When I transitioned out of wood firing to soda-fired earthenware about five years ago, I was aware that new making techniques would open up, as my forms wouldn’t be subject to the extreme environment of wood firing. Handbuilding trays was one of those new techniques. Some of my favorite pots by fellow ceramic artists are of this genre—serving bowls made over a bisque mold by Matt Kelleher, the boat forms of Randy Johnston, and the large, origami-like trays of Mark Pharis.
Much of the larger work I make has come out of a necessity to see my surfaces on a larger scale. I’m truly content making dinnerware every day, but am always in pursuit of pushing ideas forward. To do this, I recognize the importance of making things outside of my comfort zone. Soon, these new works inform the comfortable ones, and the uncomfortable pots become my favorites to make and my work moves forward in an unexpected direction.
Building a Bisque Mold
I use bisque molds for several reasons. One is that I know how to use clay quite well and, another is that I don’t like using plaster, so I don’t. Creating forms using bisque molds is also a resourceful way to use up leftover clay scraps. A bisque mold is also a great solution if you need to add a foot to a form right away, because as a hump mold it provides an underlying armature to build onto.
There are several ways to make a bisque mold. I use a drape mold to make my bisque molds. I like this method for a few reasons. It’s a great way to take a simple two-dimensional drawing of a shape and turn it into a three-dimensional mold. I simply let gravity do the work. I’m fond of ovals, but you can use any two-dimensional shape to start with.
I learned a good trick for creating perfect ovals from my friend Gary Anderson. Put two screws or nails into a plywood board so that the space between them equals the length of the tray you want to make. Next, take a string and tie it together to make a loop that fits around the two screws. Then use a Sharpie marker and draw as you would with a compass along the curve of the tension of the string (1). The tighter the string, the more severe the oval; the looser the string, the softer the oval. If you want to make a different shape, just draw or trace your two-dimensional shape on a plywood board with a Sharpie.
Next, drill a ½-inch or larger hole somewhere inside of the Sharpie line. Take a jigsaw, insert it into the hole, and saw along the line (2). This may take several cuts if you’re using a more complex shape. The accuracy of the sawing is not essential, it just needs to be fairly close to the original. Save the interior cutout, as you’ll use it again later in the process.
Next, I roll out a slab of clay for the mold between ½–1 inch thick and compress the clay, leaving memory in the clay in several directions, rather than in only one direction, which can increase chances of warping later in the drying or firing process.
Lay the slab over the drape mold, then tap the drape mold on a table, allowing the clay to start slumping. Tap until the clay falls to the desired depth (3). Set the mold on some bricks or shims on each corner until the clay sets up. Tip: set up your shims before you start slumping the clay, so that they’re in place for you to rest the mold on as soon as it’s ready. If you want, once the mold is shimmed up, you can continue to develop the depth and curve of the mold using a rib or sponge.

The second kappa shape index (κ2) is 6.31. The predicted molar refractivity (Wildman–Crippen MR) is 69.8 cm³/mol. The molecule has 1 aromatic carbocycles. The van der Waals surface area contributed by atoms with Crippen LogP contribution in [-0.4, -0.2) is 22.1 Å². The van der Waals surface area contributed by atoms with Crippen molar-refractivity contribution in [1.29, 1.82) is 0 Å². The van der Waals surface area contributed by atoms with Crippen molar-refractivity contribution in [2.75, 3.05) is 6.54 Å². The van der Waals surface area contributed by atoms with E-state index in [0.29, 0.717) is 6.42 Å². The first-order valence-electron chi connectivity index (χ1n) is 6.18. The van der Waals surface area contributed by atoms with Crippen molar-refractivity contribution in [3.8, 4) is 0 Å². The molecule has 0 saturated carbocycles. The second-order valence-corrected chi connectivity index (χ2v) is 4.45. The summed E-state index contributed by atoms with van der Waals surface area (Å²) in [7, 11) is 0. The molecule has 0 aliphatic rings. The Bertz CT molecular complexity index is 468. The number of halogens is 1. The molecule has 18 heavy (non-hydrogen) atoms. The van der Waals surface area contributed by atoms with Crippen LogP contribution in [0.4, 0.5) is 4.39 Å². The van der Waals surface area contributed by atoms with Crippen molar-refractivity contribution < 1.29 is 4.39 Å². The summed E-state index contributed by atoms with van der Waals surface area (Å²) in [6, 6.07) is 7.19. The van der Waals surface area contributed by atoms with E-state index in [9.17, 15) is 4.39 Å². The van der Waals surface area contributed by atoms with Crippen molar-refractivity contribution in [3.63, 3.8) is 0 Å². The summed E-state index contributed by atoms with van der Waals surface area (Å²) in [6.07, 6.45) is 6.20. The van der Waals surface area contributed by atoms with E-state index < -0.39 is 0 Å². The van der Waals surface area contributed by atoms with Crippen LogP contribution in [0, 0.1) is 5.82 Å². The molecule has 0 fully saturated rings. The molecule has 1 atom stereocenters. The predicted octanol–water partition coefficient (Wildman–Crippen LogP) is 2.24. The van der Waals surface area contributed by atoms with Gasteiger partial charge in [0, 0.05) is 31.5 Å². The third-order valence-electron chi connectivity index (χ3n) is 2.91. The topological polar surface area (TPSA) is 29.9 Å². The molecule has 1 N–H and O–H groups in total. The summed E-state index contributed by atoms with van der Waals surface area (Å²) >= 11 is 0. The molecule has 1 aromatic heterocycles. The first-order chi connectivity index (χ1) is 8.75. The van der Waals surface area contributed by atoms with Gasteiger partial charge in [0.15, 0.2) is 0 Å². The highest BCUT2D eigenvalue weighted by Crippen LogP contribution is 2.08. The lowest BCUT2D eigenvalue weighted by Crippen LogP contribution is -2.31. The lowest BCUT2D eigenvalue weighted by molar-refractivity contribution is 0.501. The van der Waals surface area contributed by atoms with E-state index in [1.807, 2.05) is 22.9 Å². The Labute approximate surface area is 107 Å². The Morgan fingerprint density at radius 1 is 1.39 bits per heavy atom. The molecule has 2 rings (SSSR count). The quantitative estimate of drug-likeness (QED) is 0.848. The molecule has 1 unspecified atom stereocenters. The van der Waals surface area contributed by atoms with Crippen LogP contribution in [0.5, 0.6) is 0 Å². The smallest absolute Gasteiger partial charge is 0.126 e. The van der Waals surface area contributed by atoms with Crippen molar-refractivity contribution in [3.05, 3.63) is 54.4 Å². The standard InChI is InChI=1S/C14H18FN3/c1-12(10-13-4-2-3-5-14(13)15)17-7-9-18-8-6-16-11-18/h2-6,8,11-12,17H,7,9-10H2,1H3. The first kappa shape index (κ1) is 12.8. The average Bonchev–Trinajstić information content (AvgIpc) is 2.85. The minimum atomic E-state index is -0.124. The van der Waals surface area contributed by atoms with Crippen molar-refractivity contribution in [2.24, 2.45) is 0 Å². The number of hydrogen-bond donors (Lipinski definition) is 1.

One advantage of this method is that if I don’t like the initial mold shape, I just wedge it back up and start over with little time invested. You can also make several variations from the same drape mold just by making a different depth or pitch. And finally, you can also use the drape mold to make a pot directly, rather than making a bisque mold. Your shape can easily be made into a tray or bowl, or you can make two of the same and attach them together to create an enclosed vase form, a jar, a teapot, or a box. I use this method to make a bisque mold because it allows me to add a foot to the tray immediately, and I need this armature to do so.
Once the slumped slab firms up, pull it off the plywood and set on a work table. Next, cut off the excess clay and refine and shape the whole mold using a Surform (4). I then smooth out all the Surform marks using a sponge and an aluminum rib. You can leave the texture if you want, or add another texture. When the mold is dry, bisque fire it.
Forming the Tray
Once the mold is bisque fired, gather the plywood drape mold, the leftover interior plywood cutout, and the bisque mold. Set the plywood cutout back into the plywood board. Next, set the bisque mold on the interior piece of plywood. Because of shrinkage, the bisque mold should be just a little bit smaller than your original shape.
Now, roll out a slab of clay larger than the mold. The thickness is dependent on what you like in a pot, probably somewhere between ¼–1 inch. I prefer a lot of excess clay to play with while trimming, especially if this is the first time I’m making a pot. I find it’s easier to thin things out later than to add clay to a flimsy structure.